There is a book I read about the same time by a non-LDS but Christian author who hit on some of the same themes. It is not an overtly religious book. In fact, it's an amateur naturalist's wonderfully written description of a year on the slopes of Mt. Rainier. He was a veteran of the First World War who took his newlywed wife to spend an isolated winter as caretakers of the lodge at Paradise. (Yes, that's the real name). The book is by Floyd Schmoe, A Year in Paradise (The Mountaineers, Seattle 1959, 1979), and still in print!
Schmoe chronicals his observations of nature with a little history of the mountain and the National Park. He interweaves some great personal stories of the adventures he and his young wife had making a home in frozen isolation midst astounding beauty while she was expecting their child. He was fascinated by growing life as plants burst forth along with the coming childbirth:
This preoccupation with reproduction on the part of the plants has always interested me, and never more so than the summer we were awaiting our first child. All the vast energy of the growing organism is channeled in this one direction. . . .
No plant or animal believes in a second chance, an afterworld. "Heaven" is a concept for fearful men. To the plant there is no end to this world. In a very real sense each individual plant lives on in its descendants. Each seed or spore is a tiny, highly potent bundle of life. With its germination and growth the plant in effect gets a new lease on life, catches its breath, gets its "second wind." In reality life has not ceased. The parent plant, tired from the struggle, merely passes the ball on to a new carrier.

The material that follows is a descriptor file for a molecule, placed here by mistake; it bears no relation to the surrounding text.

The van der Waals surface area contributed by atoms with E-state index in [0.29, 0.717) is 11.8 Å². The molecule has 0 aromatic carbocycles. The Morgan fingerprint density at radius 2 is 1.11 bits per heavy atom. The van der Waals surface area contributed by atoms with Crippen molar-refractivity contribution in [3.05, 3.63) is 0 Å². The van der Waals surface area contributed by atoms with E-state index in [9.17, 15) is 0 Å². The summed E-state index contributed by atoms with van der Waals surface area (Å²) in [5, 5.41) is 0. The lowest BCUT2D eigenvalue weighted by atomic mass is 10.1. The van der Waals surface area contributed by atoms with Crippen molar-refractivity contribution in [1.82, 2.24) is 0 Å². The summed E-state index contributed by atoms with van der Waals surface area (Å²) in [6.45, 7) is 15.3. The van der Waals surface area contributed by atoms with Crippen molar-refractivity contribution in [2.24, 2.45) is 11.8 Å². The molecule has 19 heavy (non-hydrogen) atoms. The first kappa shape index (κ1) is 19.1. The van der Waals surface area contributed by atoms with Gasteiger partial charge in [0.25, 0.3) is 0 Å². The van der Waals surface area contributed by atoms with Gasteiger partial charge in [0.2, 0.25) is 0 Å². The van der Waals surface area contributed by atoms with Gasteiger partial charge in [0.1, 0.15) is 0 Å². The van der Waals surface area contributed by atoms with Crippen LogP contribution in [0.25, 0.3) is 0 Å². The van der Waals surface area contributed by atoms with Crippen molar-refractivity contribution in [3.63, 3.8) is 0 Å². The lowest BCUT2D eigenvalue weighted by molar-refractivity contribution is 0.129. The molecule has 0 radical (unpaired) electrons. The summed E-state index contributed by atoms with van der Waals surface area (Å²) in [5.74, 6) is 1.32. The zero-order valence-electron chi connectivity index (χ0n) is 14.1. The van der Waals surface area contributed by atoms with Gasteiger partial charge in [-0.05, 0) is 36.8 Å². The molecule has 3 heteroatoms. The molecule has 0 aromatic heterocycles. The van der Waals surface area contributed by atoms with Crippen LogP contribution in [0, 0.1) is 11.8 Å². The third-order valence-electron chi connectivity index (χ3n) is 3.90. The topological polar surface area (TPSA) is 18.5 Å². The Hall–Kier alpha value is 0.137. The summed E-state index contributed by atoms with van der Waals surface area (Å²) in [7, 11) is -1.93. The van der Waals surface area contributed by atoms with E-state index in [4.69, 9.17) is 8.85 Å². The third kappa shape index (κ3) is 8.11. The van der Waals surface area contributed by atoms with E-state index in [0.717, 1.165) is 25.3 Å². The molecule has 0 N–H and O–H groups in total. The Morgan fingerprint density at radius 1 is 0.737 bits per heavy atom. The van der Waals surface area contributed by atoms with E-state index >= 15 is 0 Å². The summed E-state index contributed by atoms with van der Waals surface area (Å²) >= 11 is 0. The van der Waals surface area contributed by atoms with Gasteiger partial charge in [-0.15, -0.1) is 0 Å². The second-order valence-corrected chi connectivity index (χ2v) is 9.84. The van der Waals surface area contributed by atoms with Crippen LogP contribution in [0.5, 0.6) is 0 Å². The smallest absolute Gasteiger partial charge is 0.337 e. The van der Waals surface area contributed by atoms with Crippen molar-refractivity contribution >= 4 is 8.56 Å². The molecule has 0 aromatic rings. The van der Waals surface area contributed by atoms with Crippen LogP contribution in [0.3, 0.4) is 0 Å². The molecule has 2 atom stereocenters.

This is procreation, but creation is something more than reproduction. If the life passed on has been enriched, expanded, glorified, then procreation becomes creation. Creation hints strongly of immortality and eternity. . . .
With man, and it seems to me with other animals also, a great intangible enters the process and insures that procreation will also be creative. This element is love. Love desires good for the offspring, and desire is the greatest stimulant to the seeking out and finding of the ingredients of success and attainment.Schmoe at 143-144 (emphasis in the original).
Sounds a lot like the Abrahamic Covenant to me.